Posted by: maboulette | April 7, 2017

The Budget for Protection of the First Family

trump family

Eleven weeks into the presidency of Trump, the Secret Service is dealing with how to limit the rising costs and strains that are unexpected that have come with protection of a new first family as large, mobile and high-profile as any in modern American history.


To keep up, dozens of agents from New York and field offices across the country are being temporarily pulled off criminal investigations to assist with two-week stints protecting members of the Trump family, including the first lady and the youngest son in Manhattan’s Trump Tower.


Others, already assigned to the highly selective presidential protective division, had hoped for relief after an exhausting election year. That hope has vanished as they work more overtime hours and spend long stretches away from home because of the Trump family’s far-flung travel.


And in Washington, agency leaders are already negotiating for tens of millions of dollars in additional funding to help offset the sky-high costs of safeguarding Trump Tower and other high-profile family assets like Mar-a-Lago in Florida. It is a figure that will only continue to rise.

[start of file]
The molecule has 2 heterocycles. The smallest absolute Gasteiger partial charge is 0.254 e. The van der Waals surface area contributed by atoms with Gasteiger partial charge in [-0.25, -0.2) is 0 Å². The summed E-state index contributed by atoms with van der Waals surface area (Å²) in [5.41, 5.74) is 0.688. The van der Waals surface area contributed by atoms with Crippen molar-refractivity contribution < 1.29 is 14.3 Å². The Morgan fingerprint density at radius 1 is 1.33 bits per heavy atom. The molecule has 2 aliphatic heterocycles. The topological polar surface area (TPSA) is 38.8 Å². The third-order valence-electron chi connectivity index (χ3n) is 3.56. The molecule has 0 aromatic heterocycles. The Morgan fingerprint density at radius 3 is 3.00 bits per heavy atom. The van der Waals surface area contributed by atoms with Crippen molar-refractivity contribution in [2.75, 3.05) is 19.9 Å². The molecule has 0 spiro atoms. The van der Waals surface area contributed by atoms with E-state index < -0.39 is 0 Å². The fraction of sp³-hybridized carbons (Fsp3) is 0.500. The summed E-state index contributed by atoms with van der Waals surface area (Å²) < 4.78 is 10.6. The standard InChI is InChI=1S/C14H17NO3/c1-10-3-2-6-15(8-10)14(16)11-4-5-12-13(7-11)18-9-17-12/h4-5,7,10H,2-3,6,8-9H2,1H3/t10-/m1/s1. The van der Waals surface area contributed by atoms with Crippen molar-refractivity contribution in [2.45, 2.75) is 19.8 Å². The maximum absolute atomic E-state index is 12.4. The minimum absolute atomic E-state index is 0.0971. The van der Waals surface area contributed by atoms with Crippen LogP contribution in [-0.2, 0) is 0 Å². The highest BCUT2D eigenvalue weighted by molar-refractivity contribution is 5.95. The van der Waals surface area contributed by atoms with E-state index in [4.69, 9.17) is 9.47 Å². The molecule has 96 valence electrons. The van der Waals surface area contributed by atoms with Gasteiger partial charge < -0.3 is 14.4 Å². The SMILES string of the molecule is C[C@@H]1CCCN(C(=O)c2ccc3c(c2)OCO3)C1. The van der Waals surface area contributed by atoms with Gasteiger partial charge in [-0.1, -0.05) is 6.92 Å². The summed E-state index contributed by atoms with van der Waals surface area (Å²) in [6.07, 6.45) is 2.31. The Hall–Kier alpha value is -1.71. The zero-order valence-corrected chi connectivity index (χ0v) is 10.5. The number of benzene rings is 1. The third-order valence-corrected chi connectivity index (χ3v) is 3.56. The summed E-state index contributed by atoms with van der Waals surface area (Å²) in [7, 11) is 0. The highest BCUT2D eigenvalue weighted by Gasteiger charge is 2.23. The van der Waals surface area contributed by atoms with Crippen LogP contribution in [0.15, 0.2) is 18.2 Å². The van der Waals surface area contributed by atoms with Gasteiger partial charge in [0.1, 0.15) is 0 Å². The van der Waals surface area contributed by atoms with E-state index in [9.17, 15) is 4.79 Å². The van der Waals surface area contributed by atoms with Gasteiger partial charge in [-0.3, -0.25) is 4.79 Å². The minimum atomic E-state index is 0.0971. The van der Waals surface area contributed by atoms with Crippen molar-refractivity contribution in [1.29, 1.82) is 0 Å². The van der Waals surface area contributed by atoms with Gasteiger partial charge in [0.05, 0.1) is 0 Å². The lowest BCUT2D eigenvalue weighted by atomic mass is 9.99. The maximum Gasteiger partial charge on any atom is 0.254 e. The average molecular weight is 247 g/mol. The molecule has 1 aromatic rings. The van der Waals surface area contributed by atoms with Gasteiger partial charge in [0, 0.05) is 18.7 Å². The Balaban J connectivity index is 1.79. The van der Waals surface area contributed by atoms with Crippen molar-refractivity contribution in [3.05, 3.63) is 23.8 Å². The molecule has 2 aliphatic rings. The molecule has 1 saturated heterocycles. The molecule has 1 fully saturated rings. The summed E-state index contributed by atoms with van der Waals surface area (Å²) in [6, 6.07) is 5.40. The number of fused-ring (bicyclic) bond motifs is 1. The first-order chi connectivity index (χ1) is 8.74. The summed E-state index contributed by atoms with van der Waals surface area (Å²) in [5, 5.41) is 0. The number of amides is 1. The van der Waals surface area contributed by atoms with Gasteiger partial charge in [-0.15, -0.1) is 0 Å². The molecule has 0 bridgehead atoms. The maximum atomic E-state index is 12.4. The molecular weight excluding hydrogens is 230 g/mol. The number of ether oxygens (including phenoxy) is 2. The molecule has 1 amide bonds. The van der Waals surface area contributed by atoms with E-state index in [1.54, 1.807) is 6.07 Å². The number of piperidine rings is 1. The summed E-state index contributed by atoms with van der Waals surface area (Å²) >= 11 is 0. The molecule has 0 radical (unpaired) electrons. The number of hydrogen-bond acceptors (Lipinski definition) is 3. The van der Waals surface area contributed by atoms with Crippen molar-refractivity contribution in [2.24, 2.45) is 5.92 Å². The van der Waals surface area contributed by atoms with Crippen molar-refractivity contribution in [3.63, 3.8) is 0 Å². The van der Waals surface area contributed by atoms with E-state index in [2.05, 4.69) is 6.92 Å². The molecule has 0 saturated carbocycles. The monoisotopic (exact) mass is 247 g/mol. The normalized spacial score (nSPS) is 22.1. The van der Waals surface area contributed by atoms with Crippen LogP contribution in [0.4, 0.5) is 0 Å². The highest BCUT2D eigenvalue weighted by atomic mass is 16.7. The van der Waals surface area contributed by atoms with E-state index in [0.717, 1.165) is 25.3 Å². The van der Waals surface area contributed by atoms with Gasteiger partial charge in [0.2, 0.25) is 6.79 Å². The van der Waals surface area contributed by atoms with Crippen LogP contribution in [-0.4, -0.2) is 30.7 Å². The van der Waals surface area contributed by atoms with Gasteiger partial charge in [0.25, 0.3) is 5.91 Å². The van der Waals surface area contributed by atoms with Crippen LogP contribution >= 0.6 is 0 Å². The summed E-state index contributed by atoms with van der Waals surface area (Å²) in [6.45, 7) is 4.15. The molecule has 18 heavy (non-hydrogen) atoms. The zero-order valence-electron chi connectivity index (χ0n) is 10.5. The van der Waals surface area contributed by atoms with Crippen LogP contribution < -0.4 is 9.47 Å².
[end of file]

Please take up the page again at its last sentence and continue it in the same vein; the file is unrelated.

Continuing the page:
“They are flat-out worn out,” said Representative Jason Chaffetz, Republican of Utah, the chairman of the House Committee on Oversight and Government Reform. The committee’s top-ranking Democratic member, Representative Elijah Cummings of Maryland, gave an analogy: “It’s like being on a bike that you never get off of.”


The assessment has become increasingly apparent as the Secret Service struggles with what amounts to an increase of 40% more people under its protection equaled to a non-campaign year.


There are growing worries among current and former officials in the Homeland Security Department and on Capitol Hill not only about how the Secret Service will keep up, but also what it might mean for its long-term recovery from the high attrition, low morale and spending caps that have plagued it in recent years.


“I think if you were resource rich, you’d absorb it,” said Douglas A. Smith, who served as an assistant secretary of homeland security under President Barack Obama. “It’s not that they aren’t competent enough to do the job, it’s just they’re stretched too thin.”


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